Quantum Computing Tackles Logistics

Unisys system is being piloted by Malaysia Aviation Group’s cargo arm
Berenice Baker
Berenice Baker

October 18, 2023

A cargo aircraft being loaded
Malaysia Aviation Group’s cargo arm, MAB Kargo, is piloting the Unisys solution. Getty

Multinational technology services company Unisys has launched a product that combines quantum computing, analytics and AI to quickly solve complex logistics optimization challenges.

Unisys Logistics Optimization provides logistics companies, such as air cargo carriers, with an optimal plan for packing, storing and routing shipments across multiple vehicles more efficiently and cost-effectively. Unisys said it will help organizations tackle rising logistics costs by overhauling the shipping process to maximize profitability and improve the customer experience.

Malaysia Aviation Group’s cargo arm, MAB Kargo (MASkargo), which serves nearly 100 destinations worldwide. is piloting the system. The airline’s flight planners currently spend a significant amount of time manually selecting and assigning each shipment to unit load devices (ULDs), resulting in high operational overhead. Unisys is developing a system to provide a graphical cargo plan tailored to maximize cargo capacity while managing

priority shipments, aiming to improve profitability.

“MASkargo is continuously seeking ways to enhance efficiency, improving the customer experience and touchpoints,” said MASkargo CEO Mark Jason Thomas.

“Our collaboration with Unisys represents part of MASkargo’s digitalization journey by employing the use of quantum computing, artificial intelligence and machine learning to optimize processes, supporting network planning, and ensuring reliable, clear communication of accurate information.”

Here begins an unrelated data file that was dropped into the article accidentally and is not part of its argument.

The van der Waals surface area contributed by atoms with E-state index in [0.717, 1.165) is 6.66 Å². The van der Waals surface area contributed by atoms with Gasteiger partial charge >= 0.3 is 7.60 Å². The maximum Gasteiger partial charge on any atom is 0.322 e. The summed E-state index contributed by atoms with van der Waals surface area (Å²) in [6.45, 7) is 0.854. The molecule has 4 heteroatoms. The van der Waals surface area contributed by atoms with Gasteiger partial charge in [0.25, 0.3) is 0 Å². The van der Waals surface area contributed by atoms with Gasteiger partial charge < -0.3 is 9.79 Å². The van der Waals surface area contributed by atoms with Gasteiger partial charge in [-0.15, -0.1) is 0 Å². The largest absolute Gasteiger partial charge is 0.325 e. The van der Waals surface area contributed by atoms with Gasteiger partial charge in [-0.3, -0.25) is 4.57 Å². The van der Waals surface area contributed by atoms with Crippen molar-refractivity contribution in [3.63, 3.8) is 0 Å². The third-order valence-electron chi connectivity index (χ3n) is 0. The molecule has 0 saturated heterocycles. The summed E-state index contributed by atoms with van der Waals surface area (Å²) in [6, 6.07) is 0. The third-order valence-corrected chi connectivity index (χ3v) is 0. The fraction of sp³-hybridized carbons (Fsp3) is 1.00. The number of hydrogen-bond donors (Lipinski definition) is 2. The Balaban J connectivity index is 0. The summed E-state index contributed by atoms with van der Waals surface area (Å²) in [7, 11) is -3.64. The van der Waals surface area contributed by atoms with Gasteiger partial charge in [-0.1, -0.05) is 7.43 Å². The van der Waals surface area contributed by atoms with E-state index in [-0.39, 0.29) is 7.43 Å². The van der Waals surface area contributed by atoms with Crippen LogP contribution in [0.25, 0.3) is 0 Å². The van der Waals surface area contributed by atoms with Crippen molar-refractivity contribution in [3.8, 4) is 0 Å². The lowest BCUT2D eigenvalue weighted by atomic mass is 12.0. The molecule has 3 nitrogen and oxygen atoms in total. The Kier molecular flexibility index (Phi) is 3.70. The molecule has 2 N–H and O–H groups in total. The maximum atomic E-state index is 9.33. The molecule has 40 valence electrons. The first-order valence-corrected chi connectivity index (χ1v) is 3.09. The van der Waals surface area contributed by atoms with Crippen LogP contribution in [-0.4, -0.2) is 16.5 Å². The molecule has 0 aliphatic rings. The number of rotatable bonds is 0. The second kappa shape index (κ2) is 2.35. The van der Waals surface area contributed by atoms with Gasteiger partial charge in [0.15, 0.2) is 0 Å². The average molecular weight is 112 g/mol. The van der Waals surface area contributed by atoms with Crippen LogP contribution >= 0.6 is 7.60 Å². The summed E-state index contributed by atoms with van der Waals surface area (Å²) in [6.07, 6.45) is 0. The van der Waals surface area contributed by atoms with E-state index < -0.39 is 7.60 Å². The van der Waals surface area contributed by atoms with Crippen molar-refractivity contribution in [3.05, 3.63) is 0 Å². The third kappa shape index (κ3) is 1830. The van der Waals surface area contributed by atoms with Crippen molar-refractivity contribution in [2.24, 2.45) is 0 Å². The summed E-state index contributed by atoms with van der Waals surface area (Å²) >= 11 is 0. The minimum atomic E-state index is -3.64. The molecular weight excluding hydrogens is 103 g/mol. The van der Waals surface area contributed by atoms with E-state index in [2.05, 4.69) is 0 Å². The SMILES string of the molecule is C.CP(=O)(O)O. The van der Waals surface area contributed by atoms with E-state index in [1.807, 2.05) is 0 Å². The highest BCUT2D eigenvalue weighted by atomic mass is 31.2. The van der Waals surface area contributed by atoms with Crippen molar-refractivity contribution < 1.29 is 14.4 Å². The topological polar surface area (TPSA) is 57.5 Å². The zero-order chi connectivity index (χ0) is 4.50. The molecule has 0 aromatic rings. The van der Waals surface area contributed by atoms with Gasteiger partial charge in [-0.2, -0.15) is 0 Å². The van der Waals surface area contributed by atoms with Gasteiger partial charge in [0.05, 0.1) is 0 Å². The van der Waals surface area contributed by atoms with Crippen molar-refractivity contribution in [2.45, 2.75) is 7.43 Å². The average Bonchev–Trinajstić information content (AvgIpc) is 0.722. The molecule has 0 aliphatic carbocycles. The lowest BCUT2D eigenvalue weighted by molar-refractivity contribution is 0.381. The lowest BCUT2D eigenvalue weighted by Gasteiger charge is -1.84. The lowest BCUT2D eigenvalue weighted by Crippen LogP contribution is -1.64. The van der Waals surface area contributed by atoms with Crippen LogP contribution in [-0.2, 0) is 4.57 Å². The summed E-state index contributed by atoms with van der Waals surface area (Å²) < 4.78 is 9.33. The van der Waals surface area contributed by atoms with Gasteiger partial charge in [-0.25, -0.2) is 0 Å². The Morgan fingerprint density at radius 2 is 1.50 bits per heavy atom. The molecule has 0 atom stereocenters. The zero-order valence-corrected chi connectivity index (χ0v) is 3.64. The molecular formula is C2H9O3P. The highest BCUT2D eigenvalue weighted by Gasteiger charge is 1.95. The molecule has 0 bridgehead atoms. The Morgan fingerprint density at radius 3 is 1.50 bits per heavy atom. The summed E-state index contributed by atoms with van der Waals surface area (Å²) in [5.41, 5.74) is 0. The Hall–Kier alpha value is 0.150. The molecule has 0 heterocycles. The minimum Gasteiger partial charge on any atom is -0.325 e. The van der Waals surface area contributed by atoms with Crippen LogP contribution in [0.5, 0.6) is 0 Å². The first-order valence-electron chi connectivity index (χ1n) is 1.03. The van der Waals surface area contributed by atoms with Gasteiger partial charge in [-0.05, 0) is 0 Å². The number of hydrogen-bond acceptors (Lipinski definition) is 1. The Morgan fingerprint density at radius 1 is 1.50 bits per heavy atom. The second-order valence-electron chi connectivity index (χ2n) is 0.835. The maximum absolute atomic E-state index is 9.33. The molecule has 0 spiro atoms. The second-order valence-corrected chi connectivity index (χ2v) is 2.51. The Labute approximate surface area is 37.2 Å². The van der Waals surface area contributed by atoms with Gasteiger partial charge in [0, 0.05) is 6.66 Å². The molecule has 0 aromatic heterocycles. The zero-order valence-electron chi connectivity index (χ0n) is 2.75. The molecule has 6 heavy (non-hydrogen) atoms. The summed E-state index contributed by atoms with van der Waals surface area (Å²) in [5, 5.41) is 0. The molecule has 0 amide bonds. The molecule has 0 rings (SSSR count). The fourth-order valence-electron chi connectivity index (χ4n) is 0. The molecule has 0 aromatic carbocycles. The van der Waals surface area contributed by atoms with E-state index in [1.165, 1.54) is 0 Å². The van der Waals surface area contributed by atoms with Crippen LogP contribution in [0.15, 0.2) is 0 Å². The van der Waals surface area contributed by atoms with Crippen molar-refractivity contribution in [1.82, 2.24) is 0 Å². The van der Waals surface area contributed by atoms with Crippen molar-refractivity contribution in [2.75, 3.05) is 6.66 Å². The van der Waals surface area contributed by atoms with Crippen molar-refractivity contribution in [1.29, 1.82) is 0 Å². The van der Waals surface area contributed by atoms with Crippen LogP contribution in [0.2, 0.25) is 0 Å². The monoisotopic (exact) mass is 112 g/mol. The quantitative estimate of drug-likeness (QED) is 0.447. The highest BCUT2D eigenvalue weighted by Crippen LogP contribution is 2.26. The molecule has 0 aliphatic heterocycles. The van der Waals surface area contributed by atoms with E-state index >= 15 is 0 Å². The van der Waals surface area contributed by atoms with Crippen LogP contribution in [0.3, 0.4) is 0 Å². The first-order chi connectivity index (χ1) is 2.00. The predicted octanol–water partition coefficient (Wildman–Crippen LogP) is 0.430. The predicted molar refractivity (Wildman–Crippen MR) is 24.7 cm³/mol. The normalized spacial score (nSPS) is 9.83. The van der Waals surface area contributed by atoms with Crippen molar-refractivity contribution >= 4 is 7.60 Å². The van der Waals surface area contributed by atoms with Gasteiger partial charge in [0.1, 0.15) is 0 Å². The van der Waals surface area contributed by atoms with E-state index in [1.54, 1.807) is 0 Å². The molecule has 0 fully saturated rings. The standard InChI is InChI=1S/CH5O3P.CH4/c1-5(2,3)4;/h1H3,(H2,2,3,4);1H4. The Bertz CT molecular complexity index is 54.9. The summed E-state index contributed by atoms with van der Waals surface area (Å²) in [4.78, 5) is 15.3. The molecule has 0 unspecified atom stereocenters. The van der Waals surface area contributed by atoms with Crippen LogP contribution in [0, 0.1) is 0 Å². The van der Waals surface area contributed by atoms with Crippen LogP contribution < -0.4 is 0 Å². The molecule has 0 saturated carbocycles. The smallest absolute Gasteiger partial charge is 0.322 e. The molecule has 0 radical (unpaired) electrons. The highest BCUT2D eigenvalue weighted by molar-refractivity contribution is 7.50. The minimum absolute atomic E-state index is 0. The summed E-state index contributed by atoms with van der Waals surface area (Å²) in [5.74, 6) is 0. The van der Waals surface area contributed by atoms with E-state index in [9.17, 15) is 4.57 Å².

Unisys Logistics Optimization uses pre-trained AI models to generate answers to complex queries with multiple interrelated factors in seconds, which Unisys says would take classical computers years to train. It does not require any additional data training to begin deployment but it will use operational data to improve accuracy over time.

Unisys targets air cargo, ground handling and freight forwarding use cases and the system can be used alongside existing IT infrastructure and operations.

“Containing logistics costs is mission critical, and companies are seeking solutions that will meet that important need,” said Unisys senior vice president of enterprise computing solutions Chris Arrasmith.

“We have built true operational foresight by integrating advanced analytics, reinforced machine learning, and the best of classical and new quantum computing architectures, enabling us to drive value in near real-time for clients.”  

According to Unisys, its system supports logistics optimization in three ways:

  • Capacity: It evaluates loading strategies for companies by predicting and prescribing scenarios for pallet and ULD builds, allowing for more day-of shipment departures. It also helps identify opportunities for additional carrier revenue by detecting unused space.

    • Inventory: It can predict and prescribe locations and packaging requirements on inventory, as well as amounts of inventory and freight sensitivity. This reduces packing and build times, minimizing freight damage or spoilage and preventing costly claims.  

      • Routing: It evaluates all potential routes and incorporates dynamic data sets, such as weather and travel times, to optimize and identify ideal outbound and reverse logistics routes.

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